New Delhi: While the regime focuses on terrorism exclusively, it is making light of the growing evidence of economic contraction which will leave India rather more geopolitically imperilled. Growth was down to 5.8 per cent in the last quarter but it could be worse should the findings of Arvind Subramanian, the former economic advisor, published in a Harvard paper, be true. He alleges on the basis of his own researches that GDP growth ought to be slashed by as much as 2.5 per cent from official figures for the last eight years or so.

To save the regime’s blushes perhaps, Subramanian refrained from studying the decline induced in the economy by demonetization and a vexatious GST whose cumulative losses were pegged by the former prime minister and economist, Manmohan Singh, at two per cent. If to Subramanian’s contraction numbers, those of Manmohan Singh’s are added for the post-demonetization and GST phases, you would have the Indian economy precipitously fall to 1.3-2 per cent GDP growth for the present. That is not tepid growth or even recession but a downturn verging on depression. If it goes unchecked, India might as well kiss its geopolitical rise goodbye. One does not have to explain in terrifying detail what that means for the country’s long-term security.

Like it or not, Donald Trump has changed the rules of geopolitics and nudged it closer to geo-economics. It is not divisions that matter as much as the economy. China can flex its muscles in the South China Sea terrorizing weak neighbours like the Philippines whose fishing vessel it sank gratuitously hours ago. It has tested some of the world’s most advanced weapons recently with an eye on America but they advertise the opposite of strength. Analysts and commentators at the SCO summit underway have already noticed that Xi Jinping, the Chinese strongman, no longer struts about as though he owns the show as he did earlier. It is not massed troops and shock-and-awe tactics that appear to have chastened Xi. The United States has seized China in the weakest part of its sovereign anatomy, the economy, to squeeze the life out of it. Xi likely will blink first in a new Cold War episode where thermonuclear weapons scarce enter the equation.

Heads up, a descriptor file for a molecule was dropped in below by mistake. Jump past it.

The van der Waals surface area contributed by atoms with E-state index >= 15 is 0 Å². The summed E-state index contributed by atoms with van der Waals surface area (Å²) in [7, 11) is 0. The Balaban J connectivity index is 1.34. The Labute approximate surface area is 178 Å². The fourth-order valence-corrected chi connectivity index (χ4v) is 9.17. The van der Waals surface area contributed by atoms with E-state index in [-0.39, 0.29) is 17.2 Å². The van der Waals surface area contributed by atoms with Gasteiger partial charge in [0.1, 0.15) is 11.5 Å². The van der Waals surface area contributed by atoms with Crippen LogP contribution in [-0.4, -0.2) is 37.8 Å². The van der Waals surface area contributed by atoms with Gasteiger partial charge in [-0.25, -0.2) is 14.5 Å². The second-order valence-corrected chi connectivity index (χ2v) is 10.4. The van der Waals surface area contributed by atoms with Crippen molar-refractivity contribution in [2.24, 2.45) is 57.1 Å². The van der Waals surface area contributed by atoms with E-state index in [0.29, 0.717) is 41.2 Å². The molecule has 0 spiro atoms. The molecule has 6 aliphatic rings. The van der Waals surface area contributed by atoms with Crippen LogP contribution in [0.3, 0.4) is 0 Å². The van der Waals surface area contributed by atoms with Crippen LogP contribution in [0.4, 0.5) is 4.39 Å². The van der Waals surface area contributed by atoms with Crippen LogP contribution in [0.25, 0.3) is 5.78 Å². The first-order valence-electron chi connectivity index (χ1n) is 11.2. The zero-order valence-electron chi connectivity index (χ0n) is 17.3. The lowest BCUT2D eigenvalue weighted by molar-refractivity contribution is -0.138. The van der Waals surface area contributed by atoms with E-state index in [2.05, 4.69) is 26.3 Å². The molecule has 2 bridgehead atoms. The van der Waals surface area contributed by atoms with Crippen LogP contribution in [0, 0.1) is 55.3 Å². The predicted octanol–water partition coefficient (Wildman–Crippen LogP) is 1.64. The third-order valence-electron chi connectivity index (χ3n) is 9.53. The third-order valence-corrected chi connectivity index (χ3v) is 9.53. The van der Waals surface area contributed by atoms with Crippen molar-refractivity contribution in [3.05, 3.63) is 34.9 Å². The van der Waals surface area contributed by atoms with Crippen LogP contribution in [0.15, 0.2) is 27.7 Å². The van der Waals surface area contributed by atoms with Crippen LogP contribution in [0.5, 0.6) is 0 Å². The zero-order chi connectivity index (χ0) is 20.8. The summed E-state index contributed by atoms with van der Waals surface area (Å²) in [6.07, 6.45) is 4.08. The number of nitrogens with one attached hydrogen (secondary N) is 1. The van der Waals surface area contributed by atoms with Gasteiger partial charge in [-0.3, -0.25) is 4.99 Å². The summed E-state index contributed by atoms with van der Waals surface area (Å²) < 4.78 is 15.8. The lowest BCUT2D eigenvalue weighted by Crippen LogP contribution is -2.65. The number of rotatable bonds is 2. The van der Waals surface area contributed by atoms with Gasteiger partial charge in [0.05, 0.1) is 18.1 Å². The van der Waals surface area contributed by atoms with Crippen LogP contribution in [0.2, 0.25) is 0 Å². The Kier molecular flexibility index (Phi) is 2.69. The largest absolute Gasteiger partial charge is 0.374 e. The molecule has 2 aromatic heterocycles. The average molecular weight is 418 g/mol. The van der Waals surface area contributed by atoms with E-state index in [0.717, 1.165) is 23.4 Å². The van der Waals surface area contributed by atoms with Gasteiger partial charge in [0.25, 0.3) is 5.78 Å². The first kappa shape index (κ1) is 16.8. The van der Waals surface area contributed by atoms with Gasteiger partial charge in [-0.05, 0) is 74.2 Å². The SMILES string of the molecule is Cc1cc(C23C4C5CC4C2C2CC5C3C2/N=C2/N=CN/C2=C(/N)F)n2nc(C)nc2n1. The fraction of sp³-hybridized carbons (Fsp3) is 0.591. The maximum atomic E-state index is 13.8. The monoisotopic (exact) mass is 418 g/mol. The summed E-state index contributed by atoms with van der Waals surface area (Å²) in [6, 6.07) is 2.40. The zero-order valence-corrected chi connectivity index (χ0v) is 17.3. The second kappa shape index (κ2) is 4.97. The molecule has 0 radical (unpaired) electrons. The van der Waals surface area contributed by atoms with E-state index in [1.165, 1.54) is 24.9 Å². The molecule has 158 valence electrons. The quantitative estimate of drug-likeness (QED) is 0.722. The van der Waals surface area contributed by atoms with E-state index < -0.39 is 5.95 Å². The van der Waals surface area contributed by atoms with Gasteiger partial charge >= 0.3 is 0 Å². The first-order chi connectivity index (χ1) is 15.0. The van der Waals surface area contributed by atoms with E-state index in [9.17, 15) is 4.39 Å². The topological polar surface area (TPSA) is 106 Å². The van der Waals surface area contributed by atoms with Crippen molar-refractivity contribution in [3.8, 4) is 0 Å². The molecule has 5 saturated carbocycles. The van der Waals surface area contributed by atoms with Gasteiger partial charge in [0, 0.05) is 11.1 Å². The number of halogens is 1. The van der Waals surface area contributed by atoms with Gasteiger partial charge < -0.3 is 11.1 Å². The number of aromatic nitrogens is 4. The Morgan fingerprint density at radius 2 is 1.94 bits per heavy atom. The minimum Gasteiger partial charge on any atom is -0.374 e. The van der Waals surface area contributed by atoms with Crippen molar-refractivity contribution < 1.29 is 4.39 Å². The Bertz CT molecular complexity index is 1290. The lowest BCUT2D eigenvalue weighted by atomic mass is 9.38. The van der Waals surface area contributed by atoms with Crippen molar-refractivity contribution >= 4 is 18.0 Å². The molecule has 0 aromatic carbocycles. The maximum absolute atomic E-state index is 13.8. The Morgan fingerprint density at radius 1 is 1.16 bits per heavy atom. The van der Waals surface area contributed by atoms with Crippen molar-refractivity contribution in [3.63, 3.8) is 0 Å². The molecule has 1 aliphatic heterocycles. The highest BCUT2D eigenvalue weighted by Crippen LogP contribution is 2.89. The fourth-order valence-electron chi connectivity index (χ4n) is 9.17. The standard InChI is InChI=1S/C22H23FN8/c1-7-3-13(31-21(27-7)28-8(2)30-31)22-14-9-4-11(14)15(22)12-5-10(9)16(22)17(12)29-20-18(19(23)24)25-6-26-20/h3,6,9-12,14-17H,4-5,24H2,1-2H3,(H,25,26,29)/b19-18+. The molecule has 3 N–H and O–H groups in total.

And long before terrorism can leave a strategic impact on India, it would be damaged by the same economic perils from the United States that have visited such havoc on China. The US secretaries of state and commerce are each coming with their dhobi list of demands of India and they will not settle for anything less than the most approximation to free trade. If the stronger Chinese economy cannot withstand US pressure, what’s the chance for India to bear force 10 winds? Lying to the country, economic data was fudged; and concealments were resorted to when the truth was outrageous and shocking such as unemployment at forty-five-year lows. The US side will contemptuously use the “sexed up” numbers to hoist the country with its own petard. And punishment for not falling in line would be severe.

Having won the election on a national-security platform, the regime cannot abruptly abandon it without angering and frustrating its hyper-nationalistic constituency. But continuing with hyper-nationalism and the social strife it demands to the neglect of the economy would lead to self-fulfilment of the country’s fears apropos its adversaries. The country could have made virtue of US trade demands were a road map ready but none seems to hand; except Nitin Gadkari, everyone else seems to be running around like headless chicken; governance is lots harder than winning elections. However, even the United States may have underestimated the crisis of the Indian economy. It appears no longer a simple matter of downturn over several cycles. India might be ensnared in a lower middle income trap as Rathin Roy, the economist, convincingly postulates. And the redistribution programme of the last five years, unashamedly meant for vote gathering, may have further squeezed out the last good bits of the economy.

The internet is full of horrors of the regime’s planned revenue programmes including estate duty (comparisons are made to the West which is absurd for a trapped lower middle income economy) and an expanded wealth tax. In a situation where domestic investment has dried up, consumption is down and overall business sentiments despondent, extortive taxes would add up to the last nail in the coffin. And in the ferment that will follow, foreign investors will flee, cutting their losses. It would be a miracle if India’s growth story survives the catastrophe. When the body loses its immunity, it falls prey to diseases. Imagine a strong, inclusive and flourishing economy founded on social peace and stability as the equivalent of bodily immunity and the moral becomes clear. Ways and means have to be found to remove elements of bloodshed and violence from adversarial competition between states of which one manifestation is terrorism. And for that, the economy is a profound weapon paired with diplomacy.